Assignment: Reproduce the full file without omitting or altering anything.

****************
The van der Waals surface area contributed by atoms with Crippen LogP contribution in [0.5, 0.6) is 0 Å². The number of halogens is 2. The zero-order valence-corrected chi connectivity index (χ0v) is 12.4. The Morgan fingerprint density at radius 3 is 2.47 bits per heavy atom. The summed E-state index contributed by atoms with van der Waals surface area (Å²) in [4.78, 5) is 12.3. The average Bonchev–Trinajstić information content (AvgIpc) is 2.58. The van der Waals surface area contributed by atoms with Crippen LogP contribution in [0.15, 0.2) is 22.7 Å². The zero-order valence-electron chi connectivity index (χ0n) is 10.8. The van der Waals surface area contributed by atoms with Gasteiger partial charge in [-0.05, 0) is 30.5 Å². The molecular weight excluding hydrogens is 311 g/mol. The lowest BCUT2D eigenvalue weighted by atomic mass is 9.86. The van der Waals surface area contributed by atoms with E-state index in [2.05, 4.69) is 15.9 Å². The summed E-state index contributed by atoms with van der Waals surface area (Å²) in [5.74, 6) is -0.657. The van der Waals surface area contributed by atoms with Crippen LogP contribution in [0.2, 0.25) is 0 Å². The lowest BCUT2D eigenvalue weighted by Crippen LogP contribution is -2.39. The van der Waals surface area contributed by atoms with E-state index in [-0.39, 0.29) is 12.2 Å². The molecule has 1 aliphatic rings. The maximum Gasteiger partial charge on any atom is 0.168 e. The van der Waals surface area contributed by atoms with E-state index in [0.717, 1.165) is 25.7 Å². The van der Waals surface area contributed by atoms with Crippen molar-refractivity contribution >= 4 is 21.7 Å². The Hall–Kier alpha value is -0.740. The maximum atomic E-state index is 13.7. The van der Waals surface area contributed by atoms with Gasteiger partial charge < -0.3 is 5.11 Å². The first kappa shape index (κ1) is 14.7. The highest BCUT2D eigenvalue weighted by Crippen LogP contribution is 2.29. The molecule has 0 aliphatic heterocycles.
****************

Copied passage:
The van der Waals surface area contributed by atoms with Crippen LogP contribution in [0.5, 0.6) is 0 Å². The number of halogens is 2. The zero-order valence-corrected chi connectivity index (χ0v) is 12.4. The Morgan fingerprint density at radius 3 is 2.47 bits per heavy atom. The summed E-state index contributed by atoms with van der Waals surface area (Å²) in [4.78, 5) is 12.3. The average Bonchev–Trinajstić information content (AvgIpc) is 2.58. The van der Waals surface area contributed by atoms with Crippen LogP contribution in [0.15, 0.2) is 22.7 Å². The zero-order valence-electron chi connectivity index (χ0n) is 10.8. The van der Waals surface area contributed by atoms with Gasteiger partial charge in [-0.05, 0) is 30.5 Å². The molecular weight excluding hydrogens is 311 g/mol. The lowest BCUT2D eigenvalue weighted by atomic mass is 9.86. The van der Waals surface area contributed by atoms with E-state index in [2.05, 4.69) is 15.9 Å². The summed E-state index contributed by atoms with van der Waals surface area (Å²) in [5.74, 6) is -0.657. The van der Waals surface area contributed by atoms with Crippen LogP contribution in [0.2, 0.25) is 0 Å². The lowest BCUT2D eigenvalue weighted by Crippen LogP contribution is -2.39. The van der Waals surface area contributed by atoms with E-state index in [-0.39, 0.29) is 12.2 Å². The molecule has 1 aliphatic rings. The maximum Gasteiger partial charge on any atom is 0.168 e. The van der Waals surface area contributed by atoms with E-state index in [0.717, 1.165) is 25.7 Å². The van der Waals surface area contributed by atoms with Crippen molar-refractivity contribution >= 4 is 21.7 Å². The Hall–Kier alpha value is -0.740. The maximum atomic E-state index is 13.7. The van der Waals surface area contributed by atoms with Gasteiger partial charge < -0.3 is 5.11 Å². The first kappa shape index (κ1) is 14.7. The highest BCUT2D eigenvalue weighted by Crippen LogP contribution is 2.29. The molecule has 0 aliphatic heterocycles.